Like a Fine Cup of Yogurt: Getting Cultured in Kyoto

Yasaka Shrine

On my recent trip to Japan, I went down to Kyoto for three days. I can’t lie, travel isn’t always fun. My first day in Kyoto was a bit dispiriting. I was hot and exhausted from the train journey and then making my way to my hostel in the blazing sun. I couldn’t check into my hostel right away so I had to wait around the area until I could check in (and my hostel was on the opposite side of town from everything I wanted to do). The thing about solo travel is that there is no one to cheer you up. You end up grumbling under your breath that Kyoto sucks.

A shower, some food,and a reliable bus map can really brighten the view. I capped my first day by visiting the Yasaka shrine in Gion. Gion is a famous geisha district (featured in the novel Memoirs of a Geisha, Yasaka Shrine is where Chiyo goes to pray that she’ll become a geisha). It is supposed to be a celebration of the essence of Gion. It features a street of smaller shrines and even a stage. Visiting by night, when most of the light came from the many hanging lanterns, it felt like stepping back in time. I decided to give Kyoto a second chance.

Maiko-sanWhile in Kyoto I had two very interesting experiences.  The first was a morning session at a Maiko-san studio. Maikos are apprentice geishas still training for their profession as artists, performers, and hostesses. At a Miako studio you get to have the experience of going through the beauty routine of a Maiko and then wear a full kimono with treacherous front wedged sandals. Afterwards you are photographed. Yes, that above is a picture of me. I am a bit shy, so you only get the back view in this post.

This was my first kimono experience and it was very illuminating. I feel so much sympathy for both professional kimono wearers like geishas and maikos, but also brides having summer shrine weddings. It is incredible the number of layers one wears. You must also wear padding to make your body shape as flat and column like as possible to get the correct fit and drape of the kimono. Being a bit more voluptuous than most of the Japanese women, I actually (to my surprise) required a lot of padding to make my stomach and ribcage flush with my chest and my back more flush with my bum.

On the one hand, you feel like a line-backer or like you’re wearing a futon. But, there is something about the movement of the silk and drape of the sleeves that is graceful and incredibly feminine. The makeup is quite intense as well. I showed both a coworker who did a Maiko experience herself and my Japanese friend my frontal pictures. They were pleasantly surprised with my results.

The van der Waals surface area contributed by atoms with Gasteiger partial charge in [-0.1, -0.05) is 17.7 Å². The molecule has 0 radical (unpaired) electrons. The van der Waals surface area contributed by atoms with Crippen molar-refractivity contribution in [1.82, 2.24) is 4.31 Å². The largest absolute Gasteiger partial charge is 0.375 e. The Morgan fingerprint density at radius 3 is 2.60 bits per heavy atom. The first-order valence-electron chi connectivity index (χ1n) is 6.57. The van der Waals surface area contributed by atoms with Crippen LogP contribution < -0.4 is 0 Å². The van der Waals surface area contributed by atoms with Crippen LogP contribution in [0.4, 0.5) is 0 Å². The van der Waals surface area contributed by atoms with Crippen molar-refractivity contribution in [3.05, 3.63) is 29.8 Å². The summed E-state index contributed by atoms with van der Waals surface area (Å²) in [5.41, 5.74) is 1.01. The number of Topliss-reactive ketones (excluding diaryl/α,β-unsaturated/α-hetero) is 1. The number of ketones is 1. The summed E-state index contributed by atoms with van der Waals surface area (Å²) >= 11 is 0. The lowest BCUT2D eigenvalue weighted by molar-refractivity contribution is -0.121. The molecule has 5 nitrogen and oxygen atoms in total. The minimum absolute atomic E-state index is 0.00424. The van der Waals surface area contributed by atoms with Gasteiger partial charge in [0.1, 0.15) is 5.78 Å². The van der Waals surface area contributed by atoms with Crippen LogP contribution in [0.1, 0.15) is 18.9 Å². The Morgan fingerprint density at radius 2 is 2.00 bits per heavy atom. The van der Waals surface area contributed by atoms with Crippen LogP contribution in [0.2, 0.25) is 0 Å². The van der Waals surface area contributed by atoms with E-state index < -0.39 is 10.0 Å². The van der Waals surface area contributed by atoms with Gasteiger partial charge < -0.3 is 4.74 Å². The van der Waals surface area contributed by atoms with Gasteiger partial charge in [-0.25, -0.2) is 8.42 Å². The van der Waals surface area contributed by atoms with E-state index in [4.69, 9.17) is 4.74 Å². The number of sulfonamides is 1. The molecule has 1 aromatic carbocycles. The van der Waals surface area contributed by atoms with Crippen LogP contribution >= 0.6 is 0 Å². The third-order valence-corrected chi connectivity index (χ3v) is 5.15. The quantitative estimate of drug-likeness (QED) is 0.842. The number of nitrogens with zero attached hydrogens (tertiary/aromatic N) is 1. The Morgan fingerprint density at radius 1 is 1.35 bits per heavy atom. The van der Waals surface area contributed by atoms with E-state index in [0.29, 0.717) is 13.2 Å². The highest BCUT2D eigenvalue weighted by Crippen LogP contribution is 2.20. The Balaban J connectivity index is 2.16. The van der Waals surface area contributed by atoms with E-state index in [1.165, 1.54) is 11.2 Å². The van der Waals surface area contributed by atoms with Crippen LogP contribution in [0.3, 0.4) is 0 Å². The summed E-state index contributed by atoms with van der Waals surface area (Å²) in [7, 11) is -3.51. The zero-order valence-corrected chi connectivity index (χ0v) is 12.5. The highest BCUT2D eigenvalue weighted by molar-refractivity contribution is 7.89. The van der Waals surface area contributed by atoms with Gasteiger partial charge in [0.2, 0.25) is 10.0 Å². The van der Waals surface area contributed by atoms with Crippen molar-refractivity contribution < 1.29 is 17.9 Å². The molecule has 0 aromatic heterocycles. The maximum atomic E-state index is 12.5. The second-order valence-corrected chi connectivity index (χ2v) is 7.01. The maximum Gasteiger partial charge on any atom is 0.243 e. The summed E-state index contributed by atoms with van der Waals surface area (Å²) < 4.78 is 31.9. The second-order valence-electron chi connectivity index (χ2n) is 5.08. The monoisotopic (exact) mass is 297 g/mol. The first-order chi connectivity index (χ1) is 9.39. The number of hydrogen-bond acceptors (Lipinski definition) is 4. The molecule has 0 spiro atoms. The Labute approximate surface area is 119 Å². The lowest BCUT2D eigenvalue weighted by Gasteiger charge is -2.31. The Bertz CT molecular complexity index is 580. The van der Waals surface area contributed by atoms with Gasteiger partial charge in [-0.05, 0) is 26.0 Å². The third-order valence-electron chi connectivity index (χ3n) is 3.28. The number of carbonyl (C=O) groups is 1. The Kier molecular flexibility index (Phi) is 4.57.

“You don’t look weird like many foreigners who try this do. The makeup works well with your face,” my coworker noted. But truthfully, it was not my face so much as it was the efforts of the very friendly makeup artist who tried to match the line of color and curve to my face, not just doing the exact same contour to everyone that sat in her chair. But I don’t know, maybe I should invest in blood red lipstick and eyeliner?

Tea ceremony

And my last plans in Kyoto were for a traditional tea ceremony. A tiny tea house tucked away down an alley off the main street offered English language tea ceremonies. I booked an appointment and found myself in a room with several other curious foreigners. I have seen a version of tea ceremony performed by my friend from Tokyo, she took classes in tea ceremony, but I wanted to try the full teahouse experience.

I sat by a very nice Dutch couple. There were also some extremely eager American students there. I get the feeling they had been hobby learning Japanese and were excited to learn more about Japan, but were also very eager to show off how much they already knew. Sometimes by asking questions much too complicated for ESL speakers.

Our hostess however, was lovely. She did speak English quite well. She walked us through the basic ceremony, explaining how it changes seasonally and what occasions it is used for. At the end of her demonstration we had time to ask questions. Then we got to try preparing the matcha tea ourselves and had a Japanese sweet shaped like a green oak leaf to compliment the bitter earthiness of the strong green tea.

I ended up having a very interesting and memorable time in Kyoto in spite of a rocky start. I met some wonderful people and had some unique cultural experiences. I know that Kyoto is a place I will be back too. Maybe quite soon.

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